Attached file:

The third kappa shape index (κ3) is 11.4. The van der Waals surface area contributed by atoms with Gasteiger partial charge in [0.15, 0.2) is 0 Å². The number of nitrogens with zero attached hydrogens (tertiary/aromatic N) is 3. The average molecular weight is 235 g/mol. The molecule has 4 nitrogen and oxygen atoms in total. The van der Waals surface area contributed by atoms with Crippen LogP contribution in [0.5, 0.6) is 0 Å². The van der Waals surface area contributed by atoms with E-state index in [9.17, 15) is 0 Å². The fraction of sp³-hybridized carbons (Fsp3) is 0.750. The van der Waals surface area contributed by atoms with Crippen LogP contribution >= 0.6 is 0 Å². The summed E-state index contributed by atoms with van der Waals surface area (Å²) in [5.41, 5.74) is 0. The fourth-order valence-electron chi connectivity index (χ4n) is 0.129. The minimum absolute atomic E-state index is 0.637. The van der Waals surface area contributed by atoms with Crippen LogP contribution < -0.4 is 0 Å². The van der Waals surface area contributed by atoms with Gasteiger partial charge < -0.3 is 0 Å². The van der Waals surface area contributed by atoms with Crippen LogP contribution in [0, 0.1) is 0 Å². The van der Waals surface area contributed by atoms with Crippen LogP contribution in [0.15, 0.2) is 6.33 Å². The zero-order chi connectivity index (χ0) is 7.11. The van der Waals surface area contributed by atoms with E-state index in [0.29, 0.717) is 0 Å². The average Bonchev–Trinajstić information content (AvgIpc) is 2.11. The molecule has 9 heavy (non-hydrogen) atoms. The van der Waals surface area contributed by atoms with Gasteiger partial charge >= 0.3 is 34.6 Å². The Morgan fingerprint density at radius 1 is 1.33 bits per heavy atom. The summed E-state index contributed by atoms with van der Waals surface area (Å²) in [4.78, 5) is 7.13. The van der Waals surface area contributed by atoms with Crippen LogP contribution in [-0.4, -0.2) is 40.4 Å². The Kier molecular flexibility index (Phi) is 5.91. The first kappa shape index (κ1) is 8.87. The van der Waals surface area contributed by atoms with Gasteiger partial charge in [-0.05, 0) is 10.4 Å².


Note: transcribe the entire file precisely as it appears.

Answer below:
The third kappa shape index (κ3) is 11.4. The van der Waals surface area contributed by atoms with Gasteiger partial charge in [0.15, 0.2) is 0 Å². The number of nitrogens with zero attached hydrogens (tertiary/aromatic N) is 3. The average molecular weight is 235 g/mol. The molecule has 4 nitrogen and oxygen atoms in total. The van der Waals surface area contributed by atoms with Crippen LogP contribution in [0.5, 0.6) is 0 Å². The van der Waals surface area contributed by atoms with E-state index in [9.17, 15) is 0 Å². The fraction of sp³-hybridized carbons (Fsp3) is 0.750. The van der Waals surface area contributed by atoms with Crippen LogP contribution >= 0.6 is 0 Å². The summed E-state index contributed by atoms with van der Waals surface area (Å²) in [5.41, 5.74) is 0. The fourth-order valence-electron chi connectivity index (χ4n) is 0.129. The minimum absolute atomic E-state index is 0.637. The van der Waals surface area contributed by atoms with Crippen LogP contribution < -0.4 is 0 Å². The van der Waals surface area contributed by atoms with Gasteiger partial charge < -0.3 is 0 Å². The van der Waals surface area contributed by atoms with Crippen LogP contribution in [0, 0.1) is 0 Å². The van der Waals surface area contributed by atoms with Crippen LogP contribution in [0.15, 0.2) is 6.33 Å². The zero-order chi connectivity index (χ0) is 7.11. The van der Waals surface area contributed by atoms with E-state index in [0.29, 0.717) is 0 Å². The average Bonchev–Trinajstić information content (AvgIpc) is 2.11. The molecule has 9 heavy (non-hydrogen) atoms. The van der Waals surface area contributed by atoms with Gasteiger partial charge >= 0.3 is 34.6 Å². The Morgan fingerprint density at radius 1 is 1.33 bits per heavy atom. The summed E-state index contributed by atoms with van der Waals surface area (Å²) in [4.78, 5) is 7.13. The van der Waals surface area contributed by atoms with Crippen LogP contribution in [-0.4, -0.2) is 40.4 Å². The Kier molecular flexibility index (Phi) is 5.91. The first kappa shape index (κ1) is 8.87. The van der Waals surface area contributed by atoms with Gasteiger partial charge in [-0.05, 0) is 10.4 Å².